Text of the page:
Television stations in the US are required by FCC regulations to have a minimum of three hours a week of “educational programming” aimed at children. This actually began in the ’90s, and initially television stations met the requirements by having little life lessons tacked on to their various cartoons. Some of you may recall very peppy “Sailor Moon Says!” segments, or “Knowing is half the battle!” from G.I. Joe. Other “edutainment” shows baked the lesson right into the text, such as Captain Planet and the Planeteers (pollution is bad, environment is good, go Captain Planet!) and Where on Earth is Carmen Sandiego? (geography and fighting crime!). More recently, FCC regulations have tightened up a bit, and shows need to do a bit more than say “Drugs are bad, m’kay?” to quality for an E/I rating, but we still have a good decade of important “educational” cartoon shows to look at and consider the life lessons we’re to learn!
So, what can watching cartoons teach us about people who are crazy? Oh, lots of fun things!
In general throughout this series I’ve tried to stick to depictions of crazy ladies across various media types. However, cartoons in the ’80s and ’90s were gender segregated (girls get ponies, boys get robots!), and thus this list is very male-character dominated.
Show: Darkwing Duck
Summary: “I am the terror that flaps in the night!” A Disney send-up of various superhero tropes,
Darkwing Duck’s titular character fought super-criminals while raising his adopted daughter and trying to juggle his other personal relationships. Darkwing fought crime and looked stylish doing it. The TV Tropes summary is pretty awesome.
Crazy character: Quackerjack. Quackerjack is described as an insane clown or a crazed toymaker. He cackles “insanely” before committing his various crimes, which he often does at the behest of his “talking” doll, Mr. BananaBrain. He apparently used to be completely sane, but then his company was driven out of business by the success of video games. (“Don’t play video games, kids, they’ll rot your brains.”) He’s violent and can’t be trusted.
In the episode “Stressed to Kill,” Quackerjack teams up with another crazy Supervillain (Megavolt) to disguise themselves as psychiatrists. As “Doctor Heebie” and “Doctor Jeebie” at the “Stressfree Clinic”, they use parodies of pop culture therapy to prove that Darkwing is tense and just needs a jolt from their “Relaxotron” for help. This renders Darkwing unable to fight their crime spree.
See also: Megavolt (who wants his light bulbs to run free with their wild light bulb brethern) and NegaDuck (who is a violent “maniac” just for fun).
Summary: The Warner Brothers and Warner Sister, Dot. “Just for fun we run around the Warner Movie Lot! They lock us in the tower whenever we get caught! But we get loose and then vamoose and now you know the plot!”
Crazy character: Are Yakko, Wakko, and Dot supposed to be crazy? I keep waffling back and forth on this one. They’re described as crazy and insane in some places in the show, and in other places just “zany.” What I’m more interested in is their time with Dr. Otto Scratchansniff, who is supposed to make them less “zany” or crazy or whatever.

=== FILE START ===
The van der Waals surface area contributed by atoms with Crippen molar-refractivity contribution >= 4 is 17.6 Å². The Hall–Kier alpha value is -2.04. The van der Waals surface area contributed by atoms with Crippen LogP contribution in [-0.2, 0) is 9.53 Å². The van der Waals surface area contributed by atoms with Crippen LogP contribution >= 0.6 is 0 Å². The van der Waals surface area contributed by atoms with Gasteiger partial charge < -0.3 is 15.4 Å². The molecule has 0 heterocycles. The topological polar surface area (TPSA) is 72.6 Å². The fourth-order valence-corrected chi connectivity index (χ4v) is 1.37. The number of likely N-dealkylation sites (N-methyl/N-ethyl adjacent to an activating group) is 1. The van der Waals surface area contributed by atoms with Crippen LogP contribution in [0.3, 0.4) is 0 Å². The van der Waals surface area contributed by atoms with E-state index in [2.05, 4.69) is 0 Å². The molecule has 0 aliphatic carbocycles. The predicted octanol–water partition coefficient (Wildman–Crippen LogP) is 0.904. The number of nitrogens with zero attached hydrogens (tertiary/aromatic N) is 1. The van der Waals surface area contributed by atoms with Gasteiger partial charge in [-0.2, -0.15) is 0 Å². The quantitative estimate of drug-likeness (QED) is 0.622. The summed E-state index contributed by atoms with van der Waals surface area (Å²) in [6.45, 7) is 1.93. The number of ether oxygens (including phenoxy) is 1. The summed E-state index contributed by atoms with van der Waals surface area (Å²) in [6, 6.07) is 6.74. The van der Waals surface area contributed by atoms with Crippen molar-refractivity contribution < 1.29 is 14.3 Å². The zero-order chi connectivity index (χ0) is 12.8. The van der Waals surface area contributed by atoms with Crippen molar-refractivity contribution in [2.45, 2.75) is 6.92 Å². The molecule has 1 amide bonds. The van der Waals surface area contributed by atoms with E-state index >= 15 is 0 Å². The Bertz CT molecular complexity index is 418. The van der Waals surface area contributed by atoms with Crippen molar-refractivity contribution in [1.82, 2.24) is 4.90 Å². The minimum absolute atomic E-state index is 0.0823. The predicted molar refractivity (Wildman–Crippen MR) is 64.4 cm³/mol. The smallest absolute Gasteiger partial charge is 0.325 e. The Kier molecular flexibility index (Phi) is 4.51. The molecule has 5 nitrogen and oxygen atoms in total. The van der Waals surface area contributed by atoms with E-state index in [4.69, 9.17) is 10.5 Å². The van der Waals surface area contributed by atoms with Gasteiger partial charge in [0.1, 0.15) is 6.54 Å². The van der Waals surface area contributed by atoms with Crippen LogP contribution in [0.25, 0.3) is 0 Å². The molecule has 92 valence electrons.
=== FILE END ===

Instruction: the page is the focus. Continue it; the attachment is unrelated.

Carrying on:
Dr. Scratchansniff is another example of a therapist parody. Like many of these fake therapist, he has a thick faux-German accent (Dr Heebie & Dr Jeebie do as well). With the Warner Siblings, we see him do faux ink-blot tests, talk therapy, word association, art therapy, and puppet therapy. Often the end of sketches comes when the Warner Siblings have made him “crazy”.
Crazy tropes: Bad Therapy.
Summary: They’re more than meets the eye! They’re robots in disguise! The good Autobots fights the evil Decipticons.
Crazy character: Galvatron. He’s the leader of the Decipticons, and has been driven insane by being stuck in a pool of plasma. (I personally think being tortured repeatedly by Unicron in the animated movie didn’t help.) He’s violent, he attacks his own side in battle, he refuses to make plans because plans are for the weak. He’s the biggest liability for the Decipticons, but they can’t get away from him because who knows what violence he’ll unleash upon anyone who betrays him?
In the episode “Webworld,” the Decipticons decide that something must be done and are tricked into sending Galvatron to the therapy planet Torkulon. Tuorkulon is your typical pop culture asylum, with the inmates kept in cages and repeating nonsense to themselves, “drugs” (in the form of electronic control) that keep the inmates from doing much of anything, inmates tied to their beds, talk therapy (“kill, smash, destroy, rend, mangle, distort”), art therapy, some sort of scream therapy, and a lobotomy. Ultimately Galvatron’s madness infects the planet itself.
Movie: The Lion King
Summary: Hamlet as performed by Lions.
Crazy character: Ed the hyena. He laughs, and laughs and laughs and laughs and laughs. His eyes don’t focus, he drools, he’s violent, and crazy. Scary violent crazy Ed.
Crazy tropes: Crazy violent people.
In and of themselves, these shows are relatively harmless. I’m not concerned that kids will grow up thinking that gravity doesn’t work if you don’t look down, as in the old Roadrunner cartoons. However, in these shows we see a lot of the same tropes we see writ large in media aimed at adults. Quackerjack talks to dolls because he’s crazy—just like Dru in Buffy. Crazy=violent, just like in Single White Female. Therapy is relatively useless, as it is in many other shows. Asylums are inherently violent and always depicted as frightening. Crazy people can’t be reasoned with, they can only be dealt with.
As always, it’s not each individual item on a list that matters. It’s that each individual item is joined by every other individual item into presenting people with mental health conditions as inherently dangerous and violent, and therapy as inherently useless. It starts with cartoons aimed at children, and it just goes up in age-group appropriate media from there.